Everyone has heard of the Wright Bros, but very few remember hearing the name “Samuel Pierpont Langley.” The reason why could surprise you. It could also be the thing that helps your business do something you never thought possible. Take flight!
“Public interest was high. Experts were eager to contribute. Money was readily available. Armed with every ingredient for success, Samuel Pierpont Langley set out in the early 1900s to be the first man to pilot an airplane.
Highly regarded, he was a senior officer at the Smithsonian Institution, a mathematics professor who had also worked at Harvard. His friends included some of the most powerful men in government and business, including Andrew Carnegie and Alexander Graham Bell. Langley was given a $50,000 grant from the War Department to fund his project, a tremendous amount of money for the time.
He pulled together the best minds of the day, a veritable dream team of talent and know-how. Langley and his team used the finest materials, and the press followed him everywhere. People all over the country were riveted to the story, waiting to read that he had achieved his goal. With the team he had gathered and ample resources, his success was guaranteed. Or was it?
A few hundred miles away, Wilbur and Orville Wright were working on their own flying machine. Their passion to fly was so intense that it inspired the enthusiasm and commitment of a dedicated group in their hometown of Dayton, Ohio. There was no funding for their venture. No government grants. No high-level connections. Not a single person on the team had an advanced degree or even a college education, not even Wilbur or Orville.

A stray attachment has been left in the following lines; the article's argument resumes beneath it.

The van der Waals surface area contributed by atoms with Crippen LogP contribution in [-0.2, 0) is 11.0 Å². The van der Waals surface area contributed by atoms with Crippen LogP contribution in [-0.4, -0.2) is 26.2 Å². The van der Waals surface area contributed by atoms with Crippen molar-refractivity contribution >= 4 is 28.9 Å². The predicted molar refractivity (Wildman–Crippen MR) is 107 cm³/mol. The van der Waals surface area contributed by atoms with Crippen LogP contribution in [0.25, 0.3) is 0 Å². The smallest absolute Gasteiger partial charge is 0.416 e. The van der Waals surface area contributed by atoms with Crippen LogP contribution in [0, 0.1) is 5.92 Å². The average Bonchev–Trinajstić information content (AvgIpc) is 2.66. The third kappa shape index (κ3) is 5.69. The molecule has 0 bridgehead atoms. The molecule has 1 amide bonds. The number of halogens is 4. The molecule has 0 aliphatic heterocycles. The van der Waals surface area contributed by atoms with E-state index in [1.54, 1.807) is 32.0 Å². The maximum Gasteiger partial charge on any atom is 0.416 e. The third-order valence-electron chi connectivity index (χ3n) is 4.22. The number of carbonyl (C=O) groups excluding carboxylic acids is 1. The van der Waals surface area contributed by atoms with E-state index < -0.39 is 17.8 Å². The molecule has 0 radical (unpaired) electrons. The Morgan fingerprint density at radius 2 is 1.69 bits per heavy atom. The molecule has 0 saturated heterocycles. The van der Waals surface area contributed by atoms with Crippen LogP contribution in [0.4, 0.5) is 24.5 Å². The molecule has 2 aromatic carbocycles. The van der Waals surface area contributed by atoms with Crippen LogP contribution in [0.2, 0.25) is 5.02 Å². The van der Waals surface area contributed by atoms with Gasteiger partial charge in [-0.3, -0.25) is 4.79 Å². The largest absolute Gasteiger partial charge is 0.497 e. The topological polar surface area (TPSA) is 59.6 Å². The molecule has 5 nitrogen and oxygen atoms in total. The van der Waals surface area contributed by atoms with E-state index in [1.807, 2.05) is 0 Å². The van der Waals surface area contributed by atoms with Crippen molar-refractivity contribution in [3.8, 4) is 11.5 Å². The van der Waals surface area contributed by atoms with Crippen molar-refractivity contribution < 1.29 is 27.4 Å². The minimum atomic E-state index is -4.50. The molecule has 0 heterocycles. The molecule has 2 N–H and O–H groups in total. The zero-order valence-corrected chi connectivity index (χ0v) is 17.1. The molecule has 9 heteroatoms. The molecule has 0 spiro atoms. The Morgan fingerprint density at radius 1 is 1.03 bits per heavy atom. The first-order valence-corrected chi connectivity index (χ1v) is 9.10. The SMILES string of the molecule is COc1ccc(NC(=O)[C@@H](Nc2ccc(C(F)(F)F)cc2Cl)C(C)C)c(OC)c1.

But the team banded together in a humble bicycle shop and made their vision real. On December 17, 1903, a small group witnessed a man take flight for the first time in history.”
So how in the heck did the Wright brothers manage to beat the better equipped, far better funded and even better educated team of Langley’s?
It wasn’t just by chance. The Wright brothers and Langley both were regarded as highly motivated. Both had a robust work ethic. Both had sharp scientific minds. There were in pursuit of precisely the same goal, yet only the Write brothers were able to inspire those around them and truly lead their team to develop a technology that would change the world. Only the Wright brothers chose to coach their team to victory rather than manage them. It’s important to not just lead your team, but inspire them. By framing their interactions as collaborative coaching exchanges and starting with “why” they succeeded where Sam Langley did not.
If you’re interested in learning to coach your team, be it business or sport, rather than simply manage them; reach out for a complimentary free session. We look forward to sharing the key concepts that will change how you look at leading team forever.